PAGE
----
So, we moved. And Tuffy isn't here except on some (most) weekends because his job is in CA. And Needlenoggin has moved into his home. And Rorysaurus has started at a new (very good) school:
I sort of expected this to be a transition for her, but not an especially bad one. I mean, she's made friends with the neighbor kids (riding her bike with one and inviting two others over to play in the backyard on the swingset I built her). She loves her new school, with the exception of an awful little bully girl who intentionally excludes her from things. She even has a little girl with the same first name in her class. This was all good, I thought, and knew she'd settle in eventually.
Well, as always, my version of "eventually" didn't take into account the way her world went, and her PTSD. Poor baby has reverted to peeing in her bed every night, had a couple of accidents at school, and is generally a lot more panicky and clingy than she has been the last few months. This is also the first year she's been really exposed to Halloween, and she's been WAY too interested in the blood/skeletons/scary green women making bone soup.
She's been telling us that if you fall "too far" you explode (to be fair, her uncle did kind of explode on her), and crying a lot, which panics me, which causes her more anxiety...still I was hoping we could deal with the cycle on our own.
However, I realized that we were really going to need to go back into the whole therapy thing with her at a store the other day. We were ealing through the costume aisle, looking for red face make-up for Tuffy (he and Jules are going as devils, while Rorysaurus and I are going as angels. Yes, we do find this funny). Anyway, she found a plastic sword and picked it up to explain to me how she, as "girl-Batman/Spiderman" was going to fight "bad guys." Well, this sword had a red-pseudo-blood-liquid in it, so when she moved it, the "blood" splashed around inside the clear plastic of the sword.
I hate being the parent with the screaming child in a store. And here she is, acting like she's having a Vietnam flashback, just screaming and screaming about the blood and the owies. I tried to explain to her that it was fake, but she is a very literal little girl, so that didn't take. Then, she paused, looking at the costume rack, and got very, very quiet.
I looked to see what had caught her attention. Right in front of her was one of those "knife-through-the-head" gags:
and next to it was a child's doctor costume:
"Crap," I thought. "This is NOT going to go well."
"Mama...is that a doctor like my doctor or is that like Little Monkey's head doctor?"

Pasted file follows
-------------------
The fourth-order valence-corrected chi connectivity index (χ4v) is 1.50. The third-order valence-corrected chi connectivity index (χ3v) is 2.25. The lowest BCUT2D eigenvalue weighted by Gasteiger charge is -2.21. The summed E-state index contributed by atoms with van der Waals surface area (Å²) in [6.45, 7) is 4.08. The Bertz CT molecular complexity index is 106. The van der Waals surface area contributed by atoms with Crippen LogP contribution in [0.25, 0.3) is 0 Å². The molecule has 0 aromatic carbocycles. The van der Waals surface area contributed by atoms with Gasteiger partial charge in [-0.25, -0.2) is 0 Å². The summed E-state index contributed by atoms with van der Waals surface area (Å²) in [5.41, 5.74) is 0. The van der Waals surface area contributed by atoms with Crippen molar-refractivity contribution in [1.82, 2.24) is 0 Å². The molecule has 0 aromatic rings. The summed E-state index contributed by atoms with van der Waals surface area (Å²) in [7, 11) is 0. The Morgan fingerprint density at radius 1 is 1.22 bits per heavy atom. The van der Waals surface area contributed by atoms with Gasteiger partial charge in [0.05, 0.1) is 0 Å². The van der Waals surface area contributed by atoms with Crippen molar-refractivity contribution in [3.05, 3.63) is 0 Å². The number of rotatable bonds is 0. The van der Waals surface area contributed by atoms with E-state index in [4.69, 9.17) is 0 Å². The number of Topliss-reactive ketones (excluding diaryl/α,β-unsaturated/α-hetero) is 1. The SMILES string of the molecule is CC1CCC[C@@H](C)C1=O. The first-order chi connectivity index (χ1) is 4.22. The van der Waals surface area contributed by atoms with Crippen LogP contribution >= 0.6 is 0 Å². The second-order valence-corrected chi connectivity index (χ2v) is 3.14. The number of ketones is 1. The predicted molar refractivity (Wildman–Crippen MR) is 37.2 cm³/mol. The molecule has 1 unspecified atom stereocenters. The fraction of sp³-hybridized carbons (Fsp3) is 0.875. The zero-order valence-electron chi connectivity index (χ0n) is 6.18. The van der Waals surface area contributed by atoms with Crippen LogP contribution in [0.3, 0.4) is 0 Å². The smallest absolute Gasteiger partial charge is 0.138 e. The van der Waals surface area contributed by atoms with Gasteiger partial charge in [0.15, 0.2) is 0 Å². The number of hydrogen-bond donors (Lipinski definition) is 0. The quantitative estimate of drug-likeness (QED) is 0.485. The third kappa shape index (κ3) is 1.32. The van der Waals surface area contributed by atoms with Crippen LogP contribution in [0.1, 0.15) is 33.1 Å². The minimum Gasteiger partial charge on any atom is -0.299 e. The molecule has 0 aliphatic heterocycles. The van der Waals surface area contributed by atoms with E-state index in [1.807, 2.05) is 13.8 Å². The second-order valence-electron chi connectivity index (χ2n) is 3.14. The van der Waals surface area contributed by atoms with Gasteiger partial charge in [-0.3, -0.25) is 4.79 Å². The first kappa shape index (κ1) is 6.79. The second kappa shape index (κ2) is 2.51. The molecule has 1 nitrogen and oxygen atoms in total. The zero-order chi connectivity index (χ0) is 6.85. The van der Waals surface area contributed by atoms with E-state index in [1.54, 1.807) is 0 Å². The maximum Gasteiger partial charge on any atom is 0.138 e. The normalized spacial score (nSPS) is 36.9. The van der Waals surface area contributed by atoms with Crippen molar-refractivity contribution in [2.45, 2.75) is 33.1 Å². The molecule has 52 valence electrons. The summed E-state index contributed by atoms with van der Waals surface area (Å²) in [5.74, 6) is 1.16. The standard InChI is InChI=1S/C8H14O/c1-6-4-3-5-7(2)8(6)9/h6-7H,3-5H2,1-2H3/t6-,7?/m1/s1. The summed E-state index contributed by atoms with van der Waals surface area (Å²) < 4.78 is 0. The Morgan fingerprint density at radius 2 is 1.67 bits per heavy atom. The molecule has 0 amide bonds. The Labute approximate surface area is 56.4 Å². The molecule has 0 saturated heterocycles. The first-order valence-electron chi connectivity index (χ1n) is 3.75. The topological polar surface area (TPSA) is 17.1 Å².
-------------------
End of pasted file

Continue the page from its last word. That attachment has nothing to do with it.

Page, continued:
I confirmed that it was, indeed, a surgeon, and waited. She looked down at the sword, and back at the gruesome prop. "Ohhh," she started, "this is a doctor sword."
"And this person here," she said, pointing to the kid with a knife in his head, "is going to go as Little Monkey for Halloween." Sometimes, her connections do not make any sense, and sometimes, I never even know what she's thinking, but for her to think that this bloody sword and this impaled child were what was done to her brother gave me chills. I must have looked horrified, because she patted my arm and told me that the surgeon only cut the boy's head so he'd get better, and besides, it was pretend.
Smiling, I started to move us to a less terrifying aisle. She didn't want to give the sword up. "Can I have the doctor sword, Mama?" she begged. I told her no, and bought her some piece of cheap, plastic, princess Aurora crap instead. Seriously, whose kid does this stuff?
Reluctantly, I dragged her into a new doctors' office in a neighboring city to meet an NP and get a referral to therapy. I want her to be alright, and part of me wants to deny that she has any problems and thinks if we do just ignore it, the whole mess will go away. I know that it won't, though, so we're heading back to therapy.
On the other hand, I do get some really fun moments with how aware she is. When her Pre-K class all colored a little skeleton to bring home, hers was the only red one. I asked why it wasn't pink, like EVERYTHING ELSE she brings home. "Because bones are inside you, with your blood," she explained, as if I were the child. Fair enough. She was also at school when some little boy fell off a swing and started to cry. She ran over to him, looked him in the eyes after helping him to his feet and asked, "is there blood?" When he said no, her response was, "Oh. Well, then, man up." ::Sigh:: She's fun, sometimes.